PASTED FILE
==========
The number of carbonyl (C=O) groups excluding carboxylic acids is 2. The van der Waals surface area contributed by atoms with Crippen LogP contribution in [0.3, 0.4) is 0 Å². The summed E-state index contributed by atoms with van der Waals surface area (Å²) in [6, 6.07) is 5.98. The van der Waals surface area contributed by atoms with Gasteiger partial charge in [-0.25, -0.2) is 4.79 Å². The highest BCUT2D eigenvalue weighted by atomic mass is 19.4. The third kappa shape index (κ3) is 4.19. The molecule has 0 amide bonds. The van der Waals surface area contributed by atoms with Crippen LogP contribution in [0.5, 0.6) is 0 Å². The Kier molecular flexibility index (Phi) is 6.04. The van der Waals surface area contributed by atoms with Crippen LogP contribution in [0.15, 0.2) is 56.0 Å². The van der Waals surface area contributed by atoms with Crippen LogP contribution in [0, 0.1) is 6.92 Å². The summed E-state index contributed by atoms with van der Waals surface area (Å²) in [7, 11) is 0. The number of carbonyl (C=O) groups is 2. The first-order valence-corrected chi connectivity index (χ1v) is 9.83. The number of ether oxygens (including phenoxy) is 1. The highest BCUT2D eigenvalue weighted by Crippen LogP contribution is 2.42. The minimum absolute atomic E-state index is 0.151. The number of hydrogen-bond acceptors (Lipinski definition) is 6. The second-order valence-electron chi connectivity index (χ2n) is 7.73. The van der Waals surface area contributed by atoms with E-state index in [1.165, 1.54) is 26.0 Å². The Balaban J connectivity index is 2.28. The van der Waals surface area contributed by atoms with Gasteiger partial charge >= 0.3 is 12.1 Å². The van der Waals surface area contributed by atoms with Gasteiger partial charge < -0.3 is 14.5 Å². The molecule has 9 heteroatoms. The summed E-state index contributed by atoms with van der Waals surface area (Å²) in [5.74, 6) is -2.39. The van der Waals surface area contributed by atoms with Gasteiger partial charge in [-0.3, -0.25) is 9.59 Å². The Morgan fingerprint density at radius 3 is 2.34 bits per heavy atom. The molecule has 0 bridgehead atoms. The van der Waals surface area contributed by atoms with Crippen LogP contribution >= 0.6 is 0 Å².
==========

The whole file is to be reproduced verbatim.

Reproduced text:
The number of carbonyl (C=O) groups excluding carboxylic acids is 2. The van der Waals surface area contributed by atoms with Crippen LogP contribution in [0.3, 0.4) is 0 Å². The summed E-state index contributed by atoms with van der Waals surface area (Å²) in [6, 6.07) is 5.98. The van der Waals surface area contributed by atoms with Gasteiger partial charge in [-0.25, -0.2) is 4.79 Å². The highest BCUT2D eigenvalue weighted by atomic mass is 19.4. The third kappa shape index (κ3) is 4.19. The molecule has 0 amide bonds. The van der Waals surface area contributed by atoms with Crippen LogP contribution in [0.5, 0.6) is 0 Å². The Kier molecular flexibility index (Phi) is 6.04. The van der Waals surface area contributed by atoms with Crippen LogP contribution in [0.15, 0.2) is 56.0 Å². The van der Waals surface area contributed by atoms with Crippen LogP contribution in [0, 0.1) is 6.92 Å². The summed E-state index contributed by atoms with van der Waals surface area (Å²) in [7, 11) is 0. The number of carbonyl (C=O) groups is 2. The first-order valence-corrected chi connectivity index (χ1v) is 9.83. The number of ether oxygens (including phenoxy) is 1. The highest BCUT2D eigenvalue weighted by Crippen LogP contribution is 2.42. The minimum absolute atomic E-state index is 0.151. The number of hydrogen-bond acceptors (Lipinski definition) is 6. The second-order valence-electron chi connectivity index (χ2n) is 7.73. The van der Waals surface area contributed by atoms with E-state index in [1.165, 1.54) is 26.0 Å². The Balaban J connectivity index is 2.28. The van der Waals surface area contributed by atoms with Gasteiger partial charge >= 0.3 is 12.1 Å². The van der Waals surface area contributed by atoms with Gasteiger partial charge < -0.3 is 14.5 Å². The molecule has 9 heteroatoms. The summed E-state index contributed by atoms with van der Waals surface area (Å²) in [5.74, 6) is -2.39. The van der Waals surface area contributed by atoms with Gasteiger partial charge in [-0.3, -0.25) is 9.59 Å². The Morgan fingerprint density at radius 3 is 2.34 bits per heavy atom. The molecule has 0 bridgehead atoms. The van der Waals surface area contributed by atoms with Crippen LogP contribution >= 0.6 is 0 Å².